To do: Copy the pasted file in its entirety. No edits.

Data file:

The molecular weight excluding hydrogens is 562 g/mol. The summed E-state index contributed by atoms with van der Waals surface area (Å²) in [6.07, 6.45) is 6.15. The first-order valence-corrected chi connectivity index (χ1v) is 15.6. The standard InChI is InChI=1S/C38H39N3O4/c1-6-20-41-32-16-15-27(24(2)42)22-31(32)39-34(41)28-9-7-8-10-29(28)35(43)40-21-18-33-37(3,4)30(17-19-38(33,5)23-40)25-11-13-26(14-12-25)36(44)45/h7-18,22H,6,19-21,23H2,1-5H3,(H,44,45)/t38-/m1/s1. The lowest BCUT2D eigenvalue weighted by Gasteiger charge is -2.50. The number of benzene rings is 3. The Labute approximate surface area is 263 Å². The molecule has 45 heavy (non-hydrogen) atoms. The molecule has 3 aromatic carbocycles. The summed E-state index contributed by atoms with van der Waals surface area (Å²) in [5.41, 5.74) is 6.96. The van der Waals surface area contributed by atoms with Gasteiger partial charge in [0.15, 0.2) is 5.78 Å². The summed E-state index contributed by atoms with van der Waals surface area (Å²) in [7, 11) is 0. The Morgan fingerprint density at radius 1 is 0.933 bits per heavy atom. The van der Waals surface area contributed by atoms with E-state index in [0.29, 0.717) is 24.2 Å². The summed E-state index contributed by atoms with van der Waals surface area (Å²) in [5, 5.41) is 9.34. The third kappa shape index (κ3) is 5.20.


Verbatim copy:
The molecular weight excluding hydrogens is 562 g/mol. The summed E-state index contributed by atoms with van der Waals surface area (Å²) in [6.07, 6.45) is 6.15. The first-order valence-corrected chi connectivity index (χ1v) is 15.6. The standard InChI is InChI=1S/C38H39N3O4/c1-6-20-41-32-16-15-27(24(2)42)22-31(32)39-34(41)28-9-7-8-10-29(28)35(43)40-21-18-33-37(3,4)30(17-19-38(33,5)23-40)25-11-13-26(14-12-25)36(44)45/h7-18,22H,6,19-21,23H2,1-5H3,(H,44,45)/t38-/m1/s1. The lowest BCUT2D eigenvalue weighted by Gasteiger charge is -2.50. The number of benzene rings is 3. The Labute approximate surface area is 263 Å². The molecule has 45 heavy (non-hydrogen) atoms. The molecule has 3 aromatic carbocycles. The summed E-state index contributed by atoms with van der Waals surface area (Å²) in [5.41, 5.74) is 6.96. The van der Waals surface area contributed by atoms with Gasteiger partial charge in [0.15, 0.2) is 5.78 Å². The summed E-state index contributed by atoms with van der Waals surface area (Å²) in [7, 11) is 0. The Morgan fingerprint density at radius 1 is 0.933 bits per heavy atom. The van der Waals surface area contributed by atoms with E-state index in [0.29, 0.717) is 24.2 Å². The summed E-state index contributed by atoms with van der Waals surface area (Å²) in [5, 5.41) is 9.34. The third kappa shape index (κ3) is 5.20.